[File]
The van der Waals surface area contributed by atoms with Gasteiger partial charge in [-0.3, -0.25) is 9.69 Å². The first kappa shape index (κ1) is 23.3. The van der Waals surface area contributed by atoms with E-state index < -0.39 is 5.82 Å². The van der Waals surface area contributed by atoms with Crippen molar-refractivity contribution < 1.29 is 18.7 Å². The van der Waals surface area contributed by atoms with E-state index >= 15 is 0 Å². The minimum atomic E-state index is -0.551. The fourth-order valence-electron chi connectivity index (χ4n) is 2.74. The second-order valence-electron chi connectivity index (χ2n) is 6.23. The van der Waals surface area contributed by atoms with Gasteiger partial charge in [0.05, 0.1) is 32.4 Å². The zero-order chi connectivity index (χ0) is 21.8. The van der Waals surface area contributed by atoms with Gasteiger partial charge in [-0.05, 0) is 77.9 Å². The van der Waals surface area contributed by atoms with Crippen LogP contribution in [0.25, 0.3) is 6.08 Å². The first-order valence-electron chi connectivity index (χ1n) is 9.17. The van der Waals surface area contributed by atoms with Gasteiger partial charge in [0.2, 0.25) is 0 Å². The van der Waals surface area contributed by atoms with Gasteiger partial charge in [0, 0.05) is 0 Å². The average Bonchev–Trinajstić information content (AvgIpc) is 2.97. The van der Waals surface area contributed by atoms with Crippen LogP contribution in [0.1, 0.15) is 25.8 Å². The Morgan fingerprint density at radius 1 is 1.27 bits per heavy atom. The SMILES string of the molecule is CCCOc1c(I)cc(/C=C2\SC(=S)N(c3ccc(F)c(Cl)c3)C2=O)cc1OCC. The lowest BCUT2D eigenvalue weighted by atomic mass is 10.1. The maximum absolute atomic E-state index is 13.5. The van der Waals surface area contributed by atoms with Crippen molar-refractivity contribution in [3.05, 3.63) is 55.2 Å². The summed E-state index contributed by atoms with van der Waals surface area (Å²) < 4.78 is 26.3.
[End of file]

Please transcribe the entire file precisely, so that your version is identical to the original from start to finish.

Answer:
The van der Waals surface area contributed by atoms with Gasteiger partial charge in [-0.3, -0.25) is 9.69 Å². The first kappa shape index (κ1) is 23.3. The van der Waals surface area contributed by atoms with E-state index < -0.39 is 5.82 Å². The van der Waals surface area contributed by atoms with Crippen molar-refractivity contribution < 1.29 is 18.7 Å². The van der Waals surface area contributed by atoms with E-state index >= 15 is 0 Å². The minimum atomic E-state index is -0.551. The fourth-order valence-electron chi connectivity index (χ4n) is 2.74. The second-order valence-electron chi connectivity index (χ2n) is 6.23. The van der Waals surface area contributed by atoms with Gasteiger partial charge in [0.05, 0.1) is 32.4 Å². The zero-order chi connectivity index (χ0) is 21.8. The van der Waals surface area contributed by atoms with Gasteiger partial charge in [-0.05, 0) is 77.9 Å². The van der Waals surface area contributed by atoms with Crippen LogP contribution in [0.25, 0.3) is 6.08 Å². The first-order valence-electron chi connectivity index (χ1n) is 9.17. The van der Waals surface area contributed by atoms with Gasteiger partial charge in [0.2, 0.25) is 0 Å². The van der Waals surface area contributed by atoms with Gasteiger partial charge in [0, 0.05) is 0 Å². The average Bonchev–Trinajstić information content (AvgIpc) is 2.97. The van der Waals surface area contributed by atoms with Crippen LogP contribution in [0.1, 0.15) is 25.8 Å². The Morgan fingerprint density at radius 1 is 1.27 bits per heavy atom. The SMILES string of the molecule is CCCOc1c(I)cc(/C=C2\SC(=S)N(c3ccc(F)c(Cl)c3)C2=O)cc1OCC. The lowest BCUT2D eigenvalue weighted by atomic mass is 10.1. The maximum absolute atomic E-state index is 13.5. The van der Waals surface area contributed by atoms with Crippen molar-refractivity contribution in [3.05, 3.63) is 55.2 Å². The summed E-state index contributed by atoms with van der Waals surface area (Å²) < 4.78 is 26.3.